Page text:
Public safety top issue in north St. Louis House race
The three Democrats running to replace Rep. Michael Butler all agree crime is the top issue for the north St. Louis district but differ on how to make it safer.
LaKeySha Bosley, part of the Bosley family political dynasty, said she plans to increase funding for local educational opportunities and reduce the number of vacant properties in the district — which includes Midtown, JeffVanderLou and Compton Heights — to reduce crime.
Bosley said that in order to reduce crime in the neighborhoods in the district, you have to address the root causes.
“And the way to fight for safety in our communities is to make sure we have quality and affordable education, we have quality and affordable health care, and we have good paying jobs,” she said.
Another candidate, Reign Harris, takes a different approach. Harris has worked for years as a 911 dispatcher and after her son was killed in a carjacking last year, she decided to run because she said she’s “passionate about living in a peaceful environment.”
Harris said stiffer laws for crimes like carjacking and an increased police presence will help to reduce crime in the district.
“When you have a limited amount of officers on the street ... there is only so much that they can do,” said Harris.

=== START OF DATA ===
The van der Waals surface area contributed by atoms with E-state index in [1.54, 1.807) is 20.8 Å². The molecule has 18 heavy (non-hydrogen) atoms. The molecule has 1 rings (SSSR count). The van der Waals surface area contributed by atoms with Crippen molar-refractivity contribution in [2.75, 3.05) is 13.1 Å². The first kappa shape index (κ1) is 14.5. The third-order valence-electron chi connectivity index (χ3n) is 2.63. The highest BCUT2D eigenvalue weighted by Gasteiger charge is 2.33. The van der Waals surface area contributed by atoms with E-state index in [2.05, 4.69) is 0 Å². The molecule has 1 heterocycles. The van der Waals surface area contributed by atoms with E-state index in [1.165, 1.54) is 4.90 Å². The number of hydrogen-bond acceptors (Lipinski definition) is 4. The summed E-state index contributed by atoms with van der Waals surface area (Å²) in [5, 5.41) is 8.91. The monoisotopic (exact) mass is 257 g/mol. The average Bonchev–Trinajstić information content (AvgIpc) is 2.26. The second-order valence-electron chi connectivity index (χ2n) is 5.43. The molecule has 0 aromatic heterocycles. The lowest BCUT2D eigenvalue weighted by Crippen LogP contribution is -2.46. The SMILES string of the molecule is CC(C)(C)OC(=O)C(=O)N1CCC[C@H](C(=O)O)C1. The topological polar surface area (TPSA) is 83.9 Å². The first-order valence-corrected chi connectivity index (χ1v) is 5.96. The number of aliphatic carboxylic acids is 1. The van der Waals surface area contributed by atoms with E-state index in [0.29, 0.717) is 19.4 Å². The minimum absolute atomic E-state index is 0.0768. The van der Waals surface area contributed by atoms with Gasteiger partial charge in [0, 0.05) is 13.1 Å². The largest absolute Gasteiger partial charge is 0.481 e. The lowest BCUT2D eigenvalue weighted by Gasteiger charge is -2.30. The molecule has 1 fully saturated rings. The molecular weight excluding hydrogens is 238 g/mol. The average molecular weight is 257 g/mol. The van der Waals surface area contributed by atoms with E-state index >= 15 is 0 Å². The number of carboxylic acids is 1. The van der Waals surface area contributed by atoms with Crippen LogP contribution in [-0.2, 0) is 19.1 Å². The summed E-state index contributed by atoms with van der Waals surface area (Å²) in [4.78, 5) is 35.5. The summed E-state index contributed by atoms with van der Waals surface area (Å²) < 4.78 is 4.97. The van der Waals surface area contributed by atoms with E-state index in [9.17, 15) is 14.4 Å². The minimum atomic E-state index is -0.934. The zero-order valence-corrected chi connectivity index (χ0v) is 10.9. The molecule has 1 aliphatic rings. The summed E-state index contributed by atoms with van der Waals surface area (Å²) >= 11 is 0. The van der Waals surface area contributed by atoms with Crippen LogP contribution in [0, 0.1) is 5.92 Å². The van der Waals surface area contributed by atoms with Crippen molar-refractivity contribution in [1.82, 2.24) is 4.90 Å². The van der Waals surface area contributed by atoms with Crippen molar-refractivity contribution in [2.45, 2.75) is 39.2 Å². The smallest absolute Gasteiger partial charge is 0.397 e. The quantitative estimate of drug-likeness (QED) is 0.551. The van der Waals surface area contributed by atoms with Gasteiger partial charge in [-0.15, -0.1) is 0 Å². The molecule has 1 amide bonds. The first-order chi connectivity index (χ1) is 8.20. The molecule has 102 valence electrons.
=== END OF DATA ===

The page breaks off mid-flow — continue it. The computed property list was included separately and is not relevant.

After talking to people all across the district, Harris said she continues to hear that residents don’t feel safe.
“People are afraid to go to the stores,” Harris said. “People want to do whatever they have to do in the daytime and get home and not come back out. And that’s being a prisoner.”
The third candidate, J.P. Johnson, promotes his legislative experience as a staffer for former Mayor Francis Slay and now political consultant.
“I’ve been in those fights. I know what it’s like to negotiate a union contract — done it. I know what it’s like to get people pay raises — done it. I know what it’s like to get more resources for the city,” said Johnson.
While he makes no definitive campaign promises, Johnson says the messages he’s been receiving from residents of the 79th on the campaign trail can be distilled into one basic statement: “They just want to feel safe and secure in their community to be able to move as freely as they want, as they should be able to.”
A fourth Democratic candidate, Maxine Johnson, couldn’t be reached for comment. Because the district is heavily Democratic, whichever candidate wins on Tuesday will likely be elected in November.
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